Florida is in the middle of daily monsoons and driving is difficult when you can hardly see two feet in front of you. We do not always drive in ideal conditions. Heavy rains, thunderstorms, and flood conditions make for difficult driving, and drivers must develop special skills for handling these conditions. Here is some great advice from the web when approaching any of these adverse conditions:
- Unlike the 2-or-more-seconds rule used in good road conditions, in any inclement weather situation the driver should increase following distance to at least 4 seconds or more. It takes longer to stop in adverse conditions.
- Don’t use cruise controlwhen driving in inclement weather. If a car begins to hydroplane, for example, the car will shoot forward at an erratic speed. Inclement weather situations call for driver control, not automated systems.
- Do nothing abruptly. Start, stop, turn and change lanes more slowly than normal.
- Be more meticulous about signaling so other drivers will know your intentions. Because your brakes may be less effective, increase your following distance.
- Apply the brakes earlier and with less force than normal to increase the stopping distance ahead of you and let those behind you know you’re slowing down.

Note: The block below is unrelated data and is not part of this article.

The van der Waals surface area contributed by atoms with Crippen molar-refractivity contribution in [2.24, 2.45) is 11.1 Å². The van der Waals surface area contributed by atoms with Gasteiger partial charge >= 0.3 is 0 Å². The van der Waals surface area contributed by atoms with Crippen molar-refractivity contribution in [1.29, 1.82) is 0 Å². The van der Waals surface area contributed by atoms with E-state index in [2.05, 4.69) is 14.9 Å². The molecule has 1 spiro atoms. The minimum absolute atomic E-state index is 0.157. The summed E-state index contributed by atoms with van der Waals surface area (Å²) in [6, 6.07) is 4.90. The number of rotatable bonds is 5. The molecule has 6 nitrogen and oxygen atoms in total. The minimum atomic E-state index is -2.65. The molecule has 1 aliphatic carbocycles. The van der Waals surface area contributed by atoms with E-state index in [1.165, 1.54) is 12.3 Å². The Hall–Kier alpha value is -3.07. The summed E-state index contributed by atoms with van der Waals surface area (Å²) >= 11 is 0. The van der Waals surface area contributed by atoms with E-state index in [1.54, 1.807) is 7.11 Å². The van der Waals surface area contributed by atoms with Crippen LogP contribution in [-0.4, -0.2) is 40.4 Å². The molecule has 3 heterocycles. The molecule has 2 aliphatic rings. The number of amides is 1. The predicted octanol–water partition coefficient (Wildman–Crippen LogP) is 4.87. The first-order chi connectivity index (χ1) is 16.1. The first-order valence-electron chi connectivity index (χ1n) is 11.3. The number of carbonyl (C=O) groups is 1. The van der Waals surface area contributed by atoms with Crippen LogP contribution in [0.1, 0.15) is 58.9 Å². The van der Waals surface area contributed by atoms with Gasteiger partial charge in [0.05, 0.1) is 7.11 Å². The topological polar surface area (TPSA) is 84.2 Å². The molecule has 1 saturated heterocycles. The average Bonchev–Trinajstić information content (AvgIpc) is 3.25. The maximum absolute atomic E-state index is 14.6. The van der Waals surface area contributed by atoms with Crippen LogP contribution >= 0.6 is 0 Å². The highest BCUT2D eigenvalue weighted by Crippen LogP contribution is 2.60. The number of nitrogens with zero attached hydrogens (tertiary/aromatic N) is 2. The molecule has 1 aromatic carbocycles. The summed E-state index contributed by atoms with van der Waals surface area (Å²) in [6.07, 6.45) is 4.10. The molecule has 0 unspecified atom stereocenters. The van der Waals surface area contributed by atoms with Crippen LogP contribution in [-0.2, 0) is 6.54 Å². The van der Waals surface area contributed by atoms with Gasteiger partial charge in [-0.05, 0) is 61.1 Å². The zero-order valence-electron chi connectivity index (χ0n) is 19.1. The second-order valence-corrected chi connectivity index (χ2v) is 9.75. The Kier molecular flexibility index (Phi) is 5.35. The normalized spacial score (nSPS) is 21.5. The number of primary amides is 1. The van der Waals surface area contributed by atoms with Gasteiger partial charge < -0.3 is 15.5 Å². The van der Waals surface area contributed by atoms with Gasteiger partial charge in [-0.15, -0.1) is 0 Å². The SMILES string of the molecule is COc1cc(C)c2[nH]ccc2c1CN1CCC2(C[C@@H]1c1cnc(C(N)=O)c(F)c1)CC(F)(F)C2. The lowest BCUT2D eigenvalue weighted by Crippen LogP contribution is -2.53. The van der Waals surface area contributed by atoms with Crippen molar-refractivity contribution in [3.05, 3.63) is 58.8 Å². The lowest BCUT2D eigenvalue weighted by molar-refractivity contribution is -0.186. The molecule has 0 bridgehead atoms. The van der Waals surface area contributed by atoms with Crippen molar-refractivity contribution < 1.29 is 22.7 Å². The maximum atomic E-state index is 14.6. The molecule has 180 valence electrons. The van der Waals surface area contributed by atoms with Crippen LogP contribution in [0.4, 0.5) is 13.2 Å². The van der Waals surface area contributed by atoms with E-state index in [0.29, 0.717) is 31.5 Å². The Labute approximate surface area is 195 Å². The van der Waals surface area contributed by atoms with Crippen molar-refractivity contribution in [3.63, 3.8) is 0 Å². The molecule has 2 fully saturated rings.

- If possible, drive in the center lanes or stay in the middle of the road to avoid standing water. Most roads in the USA are “crowned” (slightly higher in the center than on the sides) so water will collect at the edges before it drains away.
- Avoid driving through pools of water in the road by driving around it or choosing a different route if at all possible. It could be just water, but it could also be hiding debris or a pothole.
- Don’t attempt to cross running water. If the force of the water is greater than the weight of your vehicle, your car could become buoyant and actually float off of the road. After you drive through standing water, tap on your brake pedal lightly to dry off some of the water on your rotors.
- Turn on your headlights even when there’s a light sprinkle to help you see the road and other drivers see you. But don’t blast your high beams in rain or fog because the light may be reflected back at you.
- Watch out for pedestrians. The rain will create more distractions and deaden sounds, so they’ll be less able to watch out for you.
- Never drive through a rain so heavy that you can’t see the road. If it’s raining that hard, pull over and wait it out. If your vehicle stalls in deep water, leave it and move to higher ground if you can do so safely.
Collisions are more likely to happen in the rain, so remember, if you or someone you love is in a collision, get medical help immediately and call me for your free consultation. We are available 24/7 to help you. Marianne Howanitz PA, where we put the Passion in Compassion.
Stay safe out there friends, Marianne